Late in 2011, a little known environmental organization, perhaps totally unknown in aviation circles, Center For Environmental Health (CEH) filed a lawsuit against “30 companies that sell and/or distribute lead-containing aviation gas (avgas) at 23 California airports, calling on the companies to provide safer alternative fuels.”
Phase 1 testing of four possible replacements for 100LL begins this month at the FAA’s William J. Hughes Technical Center in Atlantic City.
The four unleaded fuels — one from Shell, one from TOTAL, and two from Swift Fuels — will undergo laboratory and rig testing to analyze a number of factors, including materials compatibility issues with aircraft components, such as fuel bladders, fuel gauges, pumps and more.
Last December, Shell Aviation revealed that it was the first major oil company to develop a lead-free replacement for 100LL.
The lead-free formulation is the result of 10 years of “exhaustive R&D,” according to company officials.
While some worry that large companies will forsake GA as it is such as small segment of the fuels market, Shell officials say that’s not true for them.
When I started to write this post on unleaded avgas, I sat down to read about the upcoming evaluation program for four candidate fuels. The more I read the more questions it raised.
For instance, why does Swift Fuels have two candidates?
But the biggest question concerned the percentage of the piston aviation fleet that the new candidate fuels will satisfy. A few questions arise, like which engines are the most critical, under what conditions will they knock, which airframe, propeller, operating conditions are most critical, and on and on.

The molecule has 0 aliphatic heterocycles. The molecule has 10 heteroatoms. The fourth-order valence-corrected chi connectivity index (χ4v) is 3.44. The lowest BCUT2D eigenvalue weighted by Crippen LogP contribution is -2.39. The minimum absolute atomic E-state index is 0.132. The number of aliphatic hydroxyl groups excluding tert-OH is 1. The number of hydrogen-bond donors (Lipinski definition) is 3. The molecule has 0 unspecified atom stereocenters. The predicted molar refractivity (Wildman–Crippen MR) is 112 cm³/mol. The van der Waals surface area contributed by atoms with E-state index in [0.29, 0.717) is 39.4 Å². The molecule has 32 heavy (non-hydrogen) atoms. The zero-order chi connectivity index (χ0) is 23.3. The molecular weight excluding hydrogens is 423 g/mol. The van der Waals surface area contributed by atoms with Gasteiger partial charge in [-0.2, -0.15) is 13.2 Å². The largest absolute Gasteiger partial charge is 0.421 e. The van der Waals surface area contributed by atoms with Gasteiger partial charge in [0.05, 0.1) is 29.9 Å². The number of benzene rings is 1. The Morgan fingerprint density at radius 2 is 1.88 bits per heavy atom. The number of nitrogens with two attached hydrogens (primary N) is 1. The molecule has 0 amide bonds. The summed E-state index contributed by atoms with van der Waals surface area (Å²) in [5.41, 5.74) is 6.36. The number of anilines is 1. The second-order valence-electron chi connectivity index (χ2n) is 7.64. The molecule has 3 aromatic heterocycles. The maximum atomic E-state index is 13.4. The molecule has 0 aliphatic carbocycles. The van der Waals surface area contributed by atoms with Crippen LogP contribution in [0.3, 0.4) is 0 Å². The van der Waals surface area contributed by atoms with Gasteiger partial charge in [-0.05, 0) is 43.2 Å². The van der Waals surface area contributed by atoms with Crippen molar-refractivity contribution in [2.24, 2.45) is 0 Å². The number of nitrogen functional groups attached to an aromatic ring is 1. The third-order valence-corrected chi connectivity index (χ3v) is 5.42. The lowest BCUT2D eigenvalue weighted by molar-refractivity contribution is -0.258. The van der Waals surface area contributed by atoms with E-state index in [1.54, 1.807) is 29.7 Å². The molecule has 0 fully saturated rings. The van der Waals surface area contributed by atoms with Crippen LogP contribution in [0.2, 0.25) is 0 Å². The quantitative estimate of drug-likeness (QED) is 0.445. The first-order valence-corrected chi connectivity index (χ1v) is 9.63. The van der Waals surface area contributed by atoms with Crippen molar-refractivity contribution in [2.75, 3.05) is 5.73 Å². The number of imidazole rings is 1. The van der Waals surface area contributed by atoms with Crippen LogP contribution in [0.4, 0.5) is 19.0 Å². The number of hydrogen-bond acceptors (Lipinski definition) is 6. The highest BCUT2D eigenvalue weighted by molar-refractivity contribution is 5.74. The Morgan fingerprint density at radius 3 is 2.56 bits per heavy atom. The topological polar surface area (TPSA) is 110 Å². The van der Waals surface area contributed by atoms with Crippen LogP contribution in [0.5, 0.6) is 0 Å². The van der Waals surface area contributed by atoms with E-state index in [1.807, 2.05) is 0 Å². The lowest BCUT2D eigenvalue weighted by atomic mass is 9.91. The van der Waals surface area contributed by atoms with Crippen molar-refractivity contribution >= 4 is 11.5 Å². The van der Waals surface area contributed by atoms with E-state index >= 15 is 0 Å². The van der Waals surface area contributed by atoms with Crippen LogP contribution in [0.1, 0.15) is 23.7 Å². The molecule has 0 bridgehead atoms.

Fuel is the lifeblood of aircraft and pilots. Most aircraft need it to power their engines; pilots need it, in the form of oxygen and proper nutrition, to power themselves. The November issues of General Aviation News will turn the spotlight on fuels — all kinds — and look at the current state of affairs, as well as what we can expect
As always, we’d love to hear from our readers. Email General Aviation News Editor Janice Wood with your feedback.
The FAA has awarded Crown Consulting a five-year $12.5 million contract to assist the agency’s Aviation Fuel and Engine Test Facility (AFETF) at the William J. Hughes FAA Technical Center in performing research, test, and engineering analysis to develop standards and aid in selecting unleaded gasoline for general aviation.
Was it only me, or did anyone else find the press release by the FAA announcing that it has selected four fuels for further testing to replace 100LL this fall to be a bit peculiar? In case you you missed it, the official press release from the FAA is here. Articles also appeared on this site, General Aviation News, and from the EAA.
None of the articles answered any of the obvious questions that came immediately to my mind, for instance: